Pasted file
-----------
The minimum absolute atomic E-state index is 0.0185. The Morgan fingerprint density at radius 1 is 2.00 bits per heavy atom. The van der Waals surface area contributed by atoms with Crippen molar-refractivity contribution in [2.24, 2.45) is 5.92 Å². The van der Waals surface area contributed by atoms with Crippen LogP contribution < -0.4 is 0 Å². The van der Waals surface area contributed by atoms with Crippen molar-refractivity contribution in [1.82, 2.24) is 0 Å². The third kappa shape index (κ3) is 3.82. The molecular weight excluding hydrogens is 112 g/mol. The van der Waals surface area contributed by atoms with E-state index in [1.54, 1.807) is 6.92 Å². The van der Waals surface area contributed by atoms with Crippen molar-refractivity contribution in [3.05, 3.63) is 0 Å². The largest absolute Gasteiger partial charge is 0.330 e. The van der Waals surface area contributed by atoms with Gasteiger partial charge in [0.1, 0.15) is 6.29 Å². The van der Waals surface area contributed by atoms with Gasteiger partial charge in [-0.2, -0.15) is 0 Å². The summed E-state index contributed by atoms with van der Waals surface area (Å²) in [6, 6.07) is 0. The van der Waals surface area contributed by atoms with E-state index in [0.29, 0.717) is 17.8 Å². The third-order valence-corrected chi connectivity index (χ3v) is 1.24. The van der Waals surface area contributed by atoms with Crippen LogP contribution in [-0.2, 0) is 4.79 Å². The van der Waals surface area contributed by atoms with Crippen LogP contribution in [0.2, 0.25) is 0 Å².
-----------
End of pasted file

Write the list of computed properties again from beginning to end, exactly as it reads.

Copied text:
The minimum absolute atomic E-state index is 0.0185. The Morgan fingerprint density at radius 1 is 2.00 bits per heavy atom. The van der Waals surface area contributed by atoms with Crippen molar-refractivity contribution in [2.24, 2.45) is 5.92 Å². The van der Waals surface area contributed by atoms with Crippen LogP contribution < -0.4 is 0 Å². The van der Waals surface area contributed by atoms with Crippen molar-refractivity contribution in [1.82, 2.24) is 0 Å². The third kappa shape index (κ3) is 3.82. The molecular weight excluding hydrogens is 112 g/mol. The van der Waals surface area contributed by atoms with E-state index in [1.54, 1.807) is 6.92 Å². The van der Waals surface area contributed by atoms with Crippen molar-refractivity contribution in [3.05, 3.63) is 0 Å². The largest absolute Gasteiger partial charge is 0.330 e. The van der Waals surface area contributed by atoms with Gasteiger partial charge in [0.1, 0.15) is 6.29 Å². The van der Waals surface area contributed by atoms with Gasteiger partial charge in [-0.2, -0.15) is 0 Å². The summed E-state index contributed by atoms with van der Waals surface area (Å²) in [6, 6.07) is 0. The van der Waals surface area contributed by atoms with E-state index in [0.29, 0.717) is 17.8 Å². The third-order valence-corrected chi connectivity index (χ3v) is 1.24. The van der Waals surface area contributed by atoms with Crippen LogP contribution in [-0.2, 0) is 4.79 Å². The van der Waals surface area contributed by atoms with Crippen LogP contribution in [0.2, 0.25) is 0 Å².